Highway work on Beach Road in Vineyard Haven is expected to finish in the fall of 2022, Tisbury town administrator Jay Grande said Wednesday.

“I believe this is almost a year ahead of schedule in terms of its completion date,” Mr. Grande told the select board during its regular online meeting.

“That is because we’ve worked closely with [the state department of transportation],” Mr. Grande said.

MassDOT began work in late 2020 on a long-planned project to rebuild the flood-prone stretch of state-owned roadway between Wind’s Up and Five Corners.

Disagreements with the town arose when the state declined to pay for relocating underground water and sewer lines that were not correctly mapped in the MassDOT plan.

Instead, the state scrapped a shared-use path for bicycles and pedestrians that would have linked a gap in the Island’s network of off-road paths.

Mr. Grande said MassDOT crews will continue performing utility work along the roadway until spring, when work will halt until fall.

“The project now is on a good pace,” he said.

Also Wednesday, the board appointed aquaculturist Greg Martino as its representative to the Martha’s Vineyard Commission through the end of 2022.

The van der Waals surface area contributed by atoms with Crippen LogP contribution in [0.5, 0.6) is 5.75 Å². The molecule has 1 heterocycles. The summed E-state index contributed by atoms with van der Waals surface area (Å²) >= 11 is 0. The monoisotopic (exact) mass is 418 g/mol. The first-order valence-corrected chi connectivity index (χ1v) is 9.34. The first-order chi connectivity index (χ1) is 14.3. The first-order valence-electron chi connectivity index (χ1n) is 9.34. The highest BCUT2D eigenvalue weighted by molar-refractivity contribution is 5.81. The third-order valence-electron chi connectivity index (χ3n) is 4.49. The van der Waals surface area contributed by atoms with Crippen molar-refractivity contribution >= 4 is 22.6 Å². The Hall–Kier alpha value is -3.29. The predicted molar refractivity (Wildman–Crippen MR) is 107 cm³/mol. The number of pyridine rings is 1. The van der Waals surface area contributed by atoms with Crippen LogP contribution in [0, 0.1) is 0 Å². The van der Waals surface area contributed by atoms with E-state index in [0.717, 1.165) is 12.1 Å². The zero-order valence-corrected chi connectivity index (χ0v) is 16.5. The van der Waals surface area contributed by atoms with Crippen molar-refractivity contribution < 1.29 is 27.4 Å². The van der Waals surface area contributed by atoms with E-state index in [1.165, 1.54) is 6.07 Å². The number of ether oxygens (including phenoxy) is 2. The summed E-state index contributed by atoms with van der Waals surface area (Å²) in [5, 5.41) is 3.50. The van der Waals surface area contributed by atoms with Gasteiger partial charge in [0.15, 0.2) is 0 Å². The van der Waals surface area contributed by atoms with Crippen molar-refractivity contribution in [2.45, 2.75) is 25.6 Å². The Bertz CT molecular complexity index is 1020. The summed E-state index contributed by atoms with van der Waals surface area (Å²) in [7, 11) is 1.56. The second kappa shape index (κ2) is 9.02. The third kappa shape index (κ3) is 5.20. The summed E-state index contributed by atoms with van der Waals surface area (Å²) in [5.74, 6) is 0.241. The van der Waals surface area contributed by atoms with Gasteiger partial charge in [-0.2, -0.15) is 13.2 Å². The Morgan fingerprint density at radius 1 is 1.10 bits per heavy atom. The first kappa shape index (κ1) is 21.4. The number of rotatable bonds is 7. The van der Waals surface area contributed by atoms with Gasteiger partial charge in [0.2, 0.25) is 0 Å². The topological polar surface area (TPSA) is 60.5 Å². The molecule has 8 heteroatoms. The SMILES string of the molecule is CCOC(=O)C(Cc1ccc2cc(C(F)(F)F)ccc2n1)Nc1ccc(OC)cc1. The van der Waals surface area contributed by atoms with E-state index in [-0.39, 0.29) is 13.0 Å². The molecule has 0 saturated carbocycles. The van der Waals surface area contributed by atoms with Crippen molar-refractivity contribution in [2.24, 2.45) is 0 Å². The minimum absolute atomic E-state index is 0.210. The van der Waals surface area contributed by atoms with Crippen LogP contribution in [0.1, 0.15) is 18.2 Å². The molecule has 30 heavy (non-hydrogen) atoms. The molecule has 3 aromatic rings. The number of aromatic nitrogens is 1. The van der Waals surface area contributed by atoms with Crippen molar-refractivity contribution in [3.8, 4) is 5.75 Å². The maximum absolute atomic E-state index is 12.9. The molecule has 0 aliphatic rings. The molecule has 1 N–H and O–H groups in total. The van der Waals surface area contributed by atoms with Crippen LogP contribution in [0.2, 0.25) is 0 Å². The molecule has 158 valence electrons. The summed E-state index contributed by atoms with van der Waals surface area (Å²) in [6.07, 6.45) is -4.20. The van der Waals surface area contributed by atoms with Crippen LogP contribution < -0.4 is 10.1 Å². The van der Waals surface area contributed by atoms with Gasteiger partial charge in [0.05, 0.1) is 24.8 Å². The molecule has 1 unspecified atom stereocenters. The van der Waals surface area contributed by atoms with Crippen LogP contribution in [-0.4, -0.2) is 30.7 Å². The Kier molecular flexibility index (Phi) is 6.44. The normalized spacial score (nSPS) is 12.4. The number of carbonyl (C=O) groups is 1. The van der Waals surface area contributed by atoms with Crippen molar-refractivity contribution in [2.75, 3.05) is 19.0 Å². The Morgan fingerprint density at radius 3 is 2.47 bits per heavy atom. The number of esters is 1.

Mr. Martino, who co-owns Cottage City Oysters with his brother, was one of three Tisbury residents who responded to the select board’s call for additional applicants after only two people came forward last month.

“I think the Island lacks young people getting involved,” the 35-year-old told the board. “I’d like to be a young person getting involved.”

In addition to his relative youth, Mr. Martino’s business and volunteer experience across town borders, along with his familiarity with the Island’s waterways, made him the top choice, board members said.

They encouraged applicants Ruth Konigsberg and particularly Isaac Macy to volunteer elsewhere in Tisbury affairs.

“Boy, do I have plans for Isaac,” board chairman Jeff Kristal said.

“We need people like you. We need people like Ruth,” board member Roy Cutrer said to Mr. Macy.

Elaine Miller, who serves on the town planning board, and longtime volunteer David Ferraguzi were the two original candidates for the MVC position last month, when Mr. Ferraguzi suggested that the town seek younger applicants as well.

“He was the one who started this conversation,” Mr. Kristal said. “His call allowed us to go back out and solicit more individuals.”

On Wednesday, Ms. Miller told the select board her long experience on local boards would make her a strong choice for the MVC appointment.

“I’ve been through it all. I understand it all,” she said. “Experience is painful, but I’ve got it.”

But Ms. Miller said she would not consider stepping down from the planning board in order to serve on the MVC, saying her schedule allows her time to perform both roles.

“There’s no way I would leave the planning board now . . . We’re right at the crux of doing so many wonderful things,” she said, noting that the town is about to embark on its master planning process.

Mr. Martino will begin his MVC service at the commission’s next regular meeting, March 3.